Next weekend is Labor Day. The scorching heat of summer has broken. The air is alive with the first hint of fall. Kids are back in school. Friday night football is here. NCAA stadiums vibrate with the first games of fall. The Cowboys have renewed hope and the Rangers are leading the league. Frisbees fly in parks while hamburgers sizzle on the grill. The lakes are still warm enough for skiing. Fishing is good. It is a great weekend to gather with friends and family and relax.
Underneath all this lies the significance of the day, a time to step back and celebrate the importance of labor. It is the core of our culture: the value of hard work, perseverance and discipline. Most of the time we fawn over celebrities. But on this day, the common laborer takes the stage.
I think of my father, a blue collar worker who started out trimming grass around telephone poles and worked thirty-five years for Bell Telephone before his death at age fifty three. I always admired his example of honesty, generosity and hard work. He taught me something about Jesus, who chose to spend most of his adult life working in a simple carpenter’s shop in Nazareth. Jesus’ life elevated the role of laborers and craftsmen for eternity.
In our current economy many are taking jobs that are not their first choice. Some who have trained and studied for years to launch a professional career are finding themselves in the position of accepting jobs that differ from their dreams. It is important that whatever job we find, that we give our best. The Bible says, “Whatever you do, work at it with all your heart, as working for the Lord, not for men, since you know that you will receive an inheritance from the Lord as a reward. It is the Lord Christ you are serving.” (Colossians 3:23-24).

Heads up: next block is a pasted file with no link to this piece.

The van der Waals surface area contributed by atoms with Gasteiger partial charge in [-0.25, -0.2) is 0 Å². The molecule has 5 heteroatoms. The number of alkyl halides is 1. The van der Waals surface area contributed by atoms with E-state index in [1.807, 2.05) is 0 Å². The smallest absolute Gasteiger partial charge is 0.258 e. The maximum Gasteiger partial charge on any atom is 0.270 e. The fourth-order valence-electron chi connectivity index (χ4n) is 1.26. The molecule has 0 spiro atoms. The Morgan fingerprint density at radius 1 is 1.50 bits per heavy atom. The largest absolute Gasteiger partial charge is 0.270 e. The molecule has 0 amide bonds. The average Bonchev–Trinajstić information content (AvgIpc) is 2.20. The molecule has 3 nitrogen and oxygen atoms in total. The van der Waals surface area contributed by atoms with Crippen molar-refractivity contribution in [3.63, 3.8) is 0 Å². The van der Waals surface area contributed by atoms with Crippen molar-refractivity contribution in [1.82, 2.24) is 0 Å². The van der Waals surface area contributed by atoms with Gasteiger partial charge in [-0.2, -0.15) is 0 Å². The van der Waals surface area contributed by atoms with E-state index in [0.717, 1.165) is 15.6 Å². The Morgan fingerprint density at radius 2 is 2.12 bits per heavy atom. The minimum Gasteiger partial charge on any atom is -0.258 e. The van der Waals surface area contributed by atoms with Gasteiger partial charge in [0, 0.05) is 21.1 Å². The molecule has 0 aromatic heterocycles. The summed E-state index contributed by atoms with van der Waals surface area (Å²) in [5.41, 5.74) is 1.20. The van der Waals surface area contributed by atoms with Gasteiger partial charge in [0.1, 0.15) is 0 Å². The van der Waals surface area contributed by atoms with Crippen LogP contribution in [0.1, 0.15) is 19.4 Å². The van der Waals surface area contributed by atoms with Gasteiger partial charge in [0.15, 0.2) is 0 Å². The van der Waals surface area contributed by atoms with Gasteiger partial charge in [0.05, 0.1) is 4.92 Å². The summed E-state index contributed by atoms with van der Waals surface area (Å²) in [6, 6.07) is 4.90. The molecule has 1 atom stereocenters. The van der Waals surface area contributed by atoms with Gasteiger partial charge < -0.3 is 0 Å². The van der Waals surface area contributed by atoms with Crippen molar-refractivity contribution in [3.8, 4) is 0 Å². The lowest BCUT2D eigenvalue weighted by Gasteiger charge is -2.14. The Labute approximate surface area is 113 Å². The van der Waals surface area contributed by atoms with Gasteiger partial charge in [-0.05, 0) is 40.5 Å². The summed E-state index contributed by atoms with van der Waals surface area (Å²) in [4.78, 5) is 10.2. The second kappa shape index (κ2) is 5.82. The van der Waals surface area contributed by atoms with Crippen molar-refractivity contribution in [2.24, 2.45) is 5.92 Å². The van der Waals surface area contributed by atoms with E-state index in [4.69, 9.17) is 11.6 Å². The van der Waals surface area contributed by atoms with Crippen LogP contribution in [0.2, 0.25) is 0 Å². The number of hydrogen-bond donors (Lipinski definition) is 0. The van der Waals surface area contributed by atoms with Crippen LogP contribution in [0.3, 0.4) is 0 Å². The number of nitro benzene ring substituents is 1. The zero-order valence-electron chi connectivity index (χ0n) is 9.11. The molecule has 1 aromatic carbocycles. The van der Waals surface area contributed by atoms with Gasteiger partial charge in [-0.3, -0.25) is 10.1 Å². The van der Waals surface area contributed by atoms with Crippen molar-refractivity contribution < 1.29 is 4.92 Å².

Alexis de Toqueville visited America in the 1830’s in search of the secret that enabled the young democracy to succeed. At its root, he discovered what would come to be known as the American work ethic founded upon Christian faith. It was not, he observed, merely hard work that made American Democracy successful. It was the other values along with it that made work meaningful: honesty, integrity and generosity.
Many Americans are discovering, after decades dominated by greed and materialism, that the value of labor is never truly measured in monetary return. The way we choose to invest the labor of our minds, our hands, our hearts and our energy will produce fulfillment when the object is not our own self gratification but the service of others. Jesus said, “Whoever wishes to become great among you shall be your servant … just as the Son of Man did not come to be served, but to serve, and to give his life a ransom for many.” (Matthew 20:28). Paul exhorted us, “Make it your ambition to lead a quiet life and attend to your own business and work with your hands, just as we commanded you.” (1 Thessalonians 4:11).